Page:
"Everyone was running around with their pieces of the puzzle," Steingraber said in a phone interview with OnEarth, "but no one was putting the pieces together."
One of Living Downstream’s goals, clearly, is to help assemble these pieces to reveal the larger picture. Toward this end, we visit the site of a research project on the Salinas River, in California’s Central Valley, where exposure to the widely-used pesticide atrazine appears to be transforming male frogs into females by turning their testosterone into estrogen. Addressing the chemical’s possible connection to increased rates of breast cancer in women, the director of the National Institute of Environmental Health Sciences tells us that atrazine exposure disrupts the development of a young woman’s breasts, dragging out the fragile period of immaturity when problems are more likely to arise. It would be "naïve," she says, to assume that the chemicals that we know cause problems in animals are somehow harmless to humans.
Later in the film, we trace the path of airborne PCBs -- the carcinogenic chemicals banned back in 1979 -- as their remnants continue to ride weather systems north to New Hampshire’s White Mountains, where the chemical has penetrated the leaf litter, and then on to Canada. There, PCBs and other toxins are accumulating in the tissues of Beluga whales, which we see in visceral detail as researchers remove swollen baleen glands during a lab dissection.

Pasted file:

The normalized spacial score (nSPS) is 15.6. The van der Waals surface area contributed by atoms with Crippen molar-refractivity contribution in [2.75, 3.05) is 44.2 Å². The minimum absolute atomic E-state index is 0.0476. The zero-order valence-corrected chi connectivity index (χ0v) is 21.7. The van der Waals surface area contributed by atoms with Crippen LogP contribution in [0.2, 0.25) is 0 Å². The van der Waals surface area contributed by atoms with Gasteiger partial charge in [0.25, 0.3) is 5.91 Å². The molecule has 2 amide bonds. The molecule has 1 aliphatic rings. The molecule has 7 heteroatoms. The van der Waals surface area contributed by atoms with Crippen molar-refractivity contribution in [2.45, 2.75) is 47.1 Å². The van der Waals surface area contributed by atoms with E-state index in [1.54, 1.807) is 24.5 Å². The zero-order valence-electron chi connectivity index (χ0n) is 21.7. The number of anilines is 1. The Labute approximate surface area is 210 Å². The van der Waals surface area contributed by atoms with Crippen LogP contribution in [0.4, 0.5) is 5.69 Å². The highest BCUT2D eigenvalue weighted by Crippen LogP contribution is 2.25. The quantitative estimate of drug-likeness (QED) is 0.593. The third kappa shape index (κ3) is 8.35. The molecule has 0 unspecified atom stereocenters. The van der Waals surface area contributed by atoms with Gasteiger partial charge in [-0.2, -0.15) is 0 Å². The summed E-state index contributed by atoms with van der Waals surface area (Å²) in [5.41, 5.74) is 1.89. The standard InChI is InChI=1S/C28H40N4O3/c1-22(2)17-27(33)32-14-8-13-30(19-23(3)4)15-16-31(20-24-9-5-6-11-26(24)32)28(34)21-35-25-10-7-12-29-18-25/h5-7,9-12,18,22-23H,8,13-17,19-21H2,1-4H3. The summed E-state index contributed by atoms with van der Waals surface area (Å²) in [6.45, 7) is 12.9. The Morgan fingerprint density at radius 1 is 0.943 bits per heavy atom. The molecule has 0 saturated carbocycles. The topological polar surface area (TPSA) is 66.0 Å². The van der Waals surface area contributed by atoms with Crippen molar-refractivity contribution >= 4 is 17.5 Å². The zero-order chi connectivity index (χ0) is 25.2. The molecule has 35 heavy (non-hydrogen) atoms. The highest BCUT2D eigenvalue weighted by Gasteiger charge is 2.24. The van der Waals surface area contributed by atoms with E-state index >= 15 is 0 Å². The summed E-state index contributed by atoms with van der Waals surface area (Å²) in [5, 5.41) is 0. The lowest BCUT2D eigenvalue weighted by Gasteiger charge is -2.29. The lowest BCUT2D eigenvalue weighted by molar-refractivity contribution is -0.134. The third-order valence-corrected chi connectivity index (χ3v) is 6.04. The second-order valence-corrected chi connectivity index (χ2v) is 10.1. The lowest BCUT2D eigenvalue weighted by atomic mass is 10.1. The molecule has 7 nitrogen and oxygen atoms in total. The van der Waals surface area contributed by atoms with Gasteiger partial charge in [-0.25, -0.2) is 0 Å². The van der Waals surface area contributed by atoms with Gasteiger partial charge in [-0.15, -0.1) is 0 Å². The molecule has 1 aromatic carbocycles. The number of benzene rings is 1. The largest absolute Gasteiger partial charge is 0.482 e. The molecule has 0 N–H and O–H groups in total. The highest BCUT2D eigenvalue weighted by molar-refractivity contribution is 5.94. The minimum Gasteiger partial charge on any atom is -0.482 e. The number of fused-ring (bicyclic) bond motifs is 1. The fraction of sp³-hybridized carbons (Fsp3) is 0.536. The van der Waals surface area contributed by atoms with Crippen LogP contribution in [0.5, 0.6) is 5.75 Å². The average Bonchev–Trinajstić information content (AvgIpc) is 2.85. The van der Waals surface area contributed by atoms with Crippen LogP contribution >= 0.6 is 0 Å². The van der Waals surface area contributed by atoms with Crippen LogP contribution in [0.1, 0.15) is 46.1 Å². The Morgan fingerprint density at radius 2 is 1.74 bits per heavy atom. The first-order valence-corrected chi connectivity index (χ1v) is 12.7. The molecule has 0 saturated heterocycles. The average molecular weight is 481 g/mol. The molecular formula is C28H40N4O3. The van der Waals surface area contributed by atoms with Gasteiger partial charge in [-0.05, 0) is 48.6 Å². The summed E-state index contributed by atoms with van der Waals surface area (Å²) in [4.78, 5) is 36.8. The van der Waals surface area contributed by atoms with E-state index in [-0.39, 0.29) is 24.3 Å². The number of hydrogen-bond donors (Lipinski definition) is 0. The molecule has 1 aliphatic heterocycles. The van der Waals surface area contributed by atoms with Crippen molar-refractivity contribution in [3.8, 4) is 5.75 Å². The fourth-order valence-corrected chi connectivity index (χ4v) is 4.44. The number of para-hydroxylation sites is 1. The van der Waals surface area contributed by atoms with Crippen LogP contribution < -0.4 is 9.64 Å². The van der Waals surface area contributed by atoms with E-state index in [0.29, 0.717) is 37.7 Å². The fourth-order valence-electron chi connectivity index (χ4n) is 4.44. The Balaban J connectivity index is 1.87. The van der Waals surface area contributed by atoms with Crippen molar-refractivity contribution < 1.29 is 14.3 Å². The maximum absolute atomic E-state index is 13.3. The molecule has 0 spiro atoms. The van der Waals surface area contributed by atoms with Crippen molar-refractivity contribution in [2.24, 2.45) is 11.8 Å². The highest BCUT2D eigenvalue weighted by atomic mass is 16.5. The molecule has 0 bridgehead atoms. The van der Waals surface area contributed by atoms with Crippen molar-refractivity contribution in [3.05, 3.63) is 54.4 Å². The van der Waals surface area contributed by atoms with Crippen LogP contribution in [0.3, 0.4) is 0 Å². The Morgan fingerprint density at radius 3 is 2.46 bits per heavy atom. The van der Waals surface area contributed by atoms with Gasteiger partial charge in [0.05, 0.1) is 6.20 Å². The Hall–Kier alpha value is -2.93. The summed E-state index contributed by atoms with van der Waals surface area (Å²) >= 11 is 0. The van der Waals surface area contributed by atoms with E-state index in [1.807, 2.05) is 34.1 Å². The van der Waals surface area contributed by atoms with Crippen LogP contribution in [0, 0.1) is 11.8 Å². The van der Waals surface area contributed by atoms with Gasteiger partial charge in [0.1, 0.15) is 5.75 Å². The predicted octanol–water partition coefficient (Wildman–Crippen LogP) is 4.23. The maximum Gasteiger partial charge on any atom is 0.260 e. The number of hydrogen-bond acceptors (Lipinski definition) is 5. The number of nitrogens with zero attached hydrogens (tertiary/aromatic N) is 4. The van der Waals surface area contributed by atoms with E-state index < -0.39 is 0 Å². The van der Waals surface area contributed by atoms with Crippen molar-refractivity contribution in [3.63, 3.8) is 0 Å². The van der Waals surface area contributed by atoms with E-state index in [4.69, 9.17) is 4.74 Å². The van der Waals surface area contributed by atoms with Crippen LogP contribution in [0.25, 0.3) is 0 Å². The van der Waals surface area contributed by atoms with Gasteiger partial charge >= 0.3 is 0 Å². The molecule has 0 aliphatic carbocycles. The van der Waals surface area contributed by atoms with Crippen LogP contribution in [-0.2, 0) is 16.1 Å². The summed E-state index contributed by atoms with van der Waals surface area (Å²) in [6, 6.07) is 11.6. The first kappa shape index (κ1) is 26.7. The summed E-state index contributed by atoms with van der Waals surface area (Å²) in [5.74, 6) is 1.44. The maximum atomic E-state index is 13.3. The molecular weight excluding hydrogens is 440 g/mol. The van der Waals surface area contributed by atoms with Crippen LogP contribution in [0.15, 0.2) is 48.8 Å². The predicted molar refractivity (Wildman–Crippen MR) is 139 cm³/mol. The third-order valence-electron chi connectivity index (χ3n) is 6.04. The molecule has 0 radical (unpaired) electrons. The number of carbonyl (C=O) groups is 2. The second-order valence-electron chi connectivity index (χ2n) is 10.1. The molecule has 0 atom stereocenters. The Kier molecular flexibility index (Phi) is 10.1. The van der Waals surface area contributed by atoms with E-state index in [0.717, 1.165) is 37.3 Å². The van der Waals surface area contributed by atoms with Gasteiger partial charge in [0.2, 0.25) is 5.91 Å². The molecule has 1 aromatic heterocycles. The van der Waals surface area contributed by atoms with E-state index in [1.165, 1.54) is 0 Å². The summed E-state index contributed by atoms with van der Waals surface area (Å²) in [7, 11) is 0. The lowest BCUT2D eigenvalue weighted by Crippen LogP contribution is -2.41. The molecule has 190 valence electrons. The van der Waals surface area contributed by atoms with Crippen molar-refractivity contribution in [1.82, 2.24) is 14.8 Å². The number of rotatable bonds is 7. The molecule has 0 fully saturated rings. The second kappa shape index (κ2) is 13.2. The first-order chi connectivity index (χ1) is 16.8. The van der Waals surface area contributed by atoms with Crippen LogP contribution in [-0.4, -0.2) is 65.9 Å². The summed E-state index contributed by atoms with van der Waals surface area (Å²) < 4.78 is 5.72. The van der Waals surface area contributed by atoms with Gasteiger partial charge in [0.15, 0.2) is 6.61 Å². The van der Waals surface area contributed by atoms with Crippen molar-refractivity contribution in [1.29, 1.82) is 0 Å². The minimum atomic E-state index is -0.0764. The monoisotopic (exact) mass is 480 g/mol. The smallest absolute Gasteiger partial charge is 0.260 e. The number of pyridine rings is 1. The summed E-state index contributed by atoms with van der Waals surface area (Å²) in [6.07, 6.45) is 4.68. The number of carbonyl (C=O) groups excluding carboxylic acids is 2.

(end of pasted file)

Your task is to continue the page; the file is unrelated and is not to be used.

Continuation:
Lurking behind all this is the Toxic Substances Control Act, a relic of the Ford Administration, which the President’s Cancer Panel condemned in 2010 as perhaps "the most egregious example of ineffective regulation of environmental contaminants." Keep in mind that this is the law designed to regulate chemical use in the United States. But as the President’s Cancer Panel report explains, the law allows more than 80,000 chemicals to circulate through our economy and environment today -- with 1,000 to 2,000 new compounds created each year -- without requiring either industry or government to "confirm the safety of existing or new chemicals prior to their sale and use."
Efforts to reform the law have met with various kinds of resistance from the chemicals industry and its political allies. Steingraber argues that the decades-old and ongoing leaching of toxic chemicals -- many of which seem to make their way into our food, air, and water no matter what steps we may take as individuals -- constitutes an unforgivable violation of human rights.
Living Downstream doesn’t necessarily break new ground; if you’re already the kind of viewer who’s up-to-date on the sagas surrounding BPA, PCBs, PAHs, and scores of other toxic acronyms, the film won’t open your eyes any further than they’ve already been opened. What it will do, however, is clearly articulate a compelling central question, one that Steingraber lays out quite plainly at one point: "How much evidence do you want before you do something different?"
Living Downstream will air November 22 at 8 p.m. and 11 p.m. on Outside Television. Click here to find Outside TV on your local cable or satellite provider.